PARIS GARDEN.--There were several places in the vicinity of the metropolis set apart for the baiting of beasts, and especially the district of Saint Saviour's parish in Southwark, called Paris Garden; which place contained two bear-gardens, said to have been the first that were made near London; and in them, according to Stow, were scaffolds for the spectators to stand upon: 1 and this indulgence, we are told, they paid for in the following manner: "Those who go to Paris Garden, the Bell Savage, or Theatre, to behold bear-baiting, enterludes, or fence-play, must not account of any pleasant spectacle, unless first they pay one pennie at the gate, another at the entrie of the scaffold, and a third for quiet standing." 2 One Sunday afternoon in January 1583, the scaffolds being over-charged with spectators, fell down during the performance; and a great number of persons were killed or maimed by the accident. 3
BULL AND BEAR-BAITING PATRONISED BY ROYALTY.--Bull and bear-baiting is not encouraged by persons of rank and opulence in the present day (1800); and when practised, which rarely happens, it is attended only by the lowest and most despicable part of the people; which plainly indicates a general refinement of manners and prevalency of humanity among the moderns; on the contrary, this barbarous pastime was highly relished by the nobility in former ages, and countenanced by persons of the most exalted rank, without exception even of the fair sex.
* The office of Master of the Bears used to be held under the Crown, with a salary of 16d. a day. It was his duty to provide bears and dogs and superintend the baiting whenever required. He had authority to issue commissions to his officials to press into the royal service any bears or dogs that seemed suitable. On October 11th, 1561, a patent was issued to Sir Saunders Duncombe "for the sole practice and profit of the fighting and combating of wild and domestic beasts within the realm of England for the space of fourteen years." Prince Arthur had a bear-ward; when he visited the prior of Durham in 1530 with his troop of bears and apes, he received a gratuity of five shillings. 4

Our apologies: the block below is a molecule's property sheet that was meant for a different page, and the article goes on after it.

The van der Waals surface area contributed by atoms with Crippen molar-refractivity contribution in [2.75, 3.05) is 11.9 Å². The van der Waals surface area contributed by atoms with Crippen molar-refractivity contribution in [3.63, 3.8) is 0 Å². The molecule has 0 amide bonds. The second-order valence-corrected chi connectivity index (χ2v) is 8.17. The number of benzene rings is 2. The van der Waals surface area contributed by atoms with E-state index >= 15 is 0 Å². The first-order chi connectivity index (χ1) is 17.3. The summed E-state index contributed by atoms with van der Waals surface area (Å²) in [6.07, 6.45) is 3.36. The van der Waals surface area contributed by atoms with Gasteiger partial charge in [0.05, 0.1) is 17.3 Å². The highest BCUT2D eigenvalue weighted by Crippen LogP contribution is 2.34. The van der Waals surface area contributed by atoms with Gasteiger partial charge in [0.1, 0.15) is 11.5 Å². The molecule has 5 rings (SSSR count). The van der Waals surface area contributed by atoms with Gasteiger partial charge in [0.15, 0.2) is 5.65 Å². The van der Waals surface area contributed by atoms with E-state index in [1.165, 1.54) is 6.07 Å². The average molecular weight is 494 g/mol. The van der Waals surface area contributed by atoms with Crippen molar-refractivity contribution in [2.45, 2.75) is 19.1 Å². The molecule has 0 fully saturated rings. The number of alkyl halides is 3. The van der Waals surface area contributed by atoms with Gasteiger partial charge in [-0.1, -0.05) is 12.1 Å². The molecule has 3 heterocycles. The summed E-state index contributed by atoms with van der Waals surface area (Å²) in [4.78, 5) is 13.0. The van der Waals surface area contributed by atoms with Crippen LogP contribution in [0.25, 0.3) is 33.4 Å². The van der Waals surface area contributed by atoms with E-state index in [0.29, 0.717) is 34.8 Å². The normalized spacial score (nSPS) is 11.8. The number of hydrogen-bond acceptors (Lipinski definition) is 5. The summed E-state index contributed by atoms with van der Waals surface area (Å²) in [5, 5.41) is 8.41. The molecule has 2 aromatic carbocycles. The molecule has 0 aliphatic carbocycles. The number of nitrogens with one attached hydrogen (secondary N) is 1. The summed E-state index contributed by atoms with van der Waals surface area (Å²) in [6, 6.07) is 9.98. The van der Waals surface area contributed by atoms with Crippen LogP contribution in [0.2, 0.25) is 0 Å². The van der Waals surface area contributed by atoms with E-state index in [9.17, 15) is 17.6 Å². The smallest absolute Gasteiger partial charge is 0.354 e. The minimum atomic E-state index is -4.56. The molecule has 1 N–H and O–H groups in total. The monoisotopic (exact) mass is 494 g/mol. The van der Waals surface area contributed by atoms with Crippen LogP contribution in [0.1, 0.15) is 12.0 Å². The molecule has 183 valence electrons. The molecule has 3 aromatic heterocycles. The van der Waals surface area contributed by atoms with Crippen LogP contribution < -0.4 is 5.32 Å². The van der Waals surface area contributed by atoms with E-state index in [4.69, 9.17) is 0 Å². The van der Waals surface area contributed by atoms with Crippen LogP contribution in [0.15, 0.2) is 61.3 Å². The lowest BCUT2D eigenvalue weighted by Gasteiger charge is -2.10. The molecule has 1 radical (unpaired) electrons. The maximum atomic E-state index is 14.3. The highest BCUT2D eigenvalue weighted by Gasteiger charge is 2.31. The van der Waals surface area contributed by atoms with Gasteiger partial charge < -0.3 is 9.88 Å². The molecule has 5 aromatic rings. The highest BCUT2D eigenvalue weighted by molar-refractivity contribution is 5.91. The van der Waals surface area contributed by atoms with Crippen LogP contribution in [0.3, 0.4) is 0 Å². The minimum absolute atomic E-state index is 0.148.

Erasmus, who visited England in the reign of Henry VIII., says, there were "many herds of bears maintained in this country for the purpose of baiting." 5 When queen Mary visited her sister the princess Elizabeth during her confinement at Hatfield House, the next morning, after mass, a grand exhibition of bear-baiting was made for their amusement, with which, it is said, "their highnesses were right well content." 6 Queen Elizabeth, on the 25th of May 1559, soon after her accession to the throne, gave a splendid dinner to the French ambassadors, who afterwards were entertained with the baiting of bulls and bears, and the queen herself stood with the ambassadors looking on the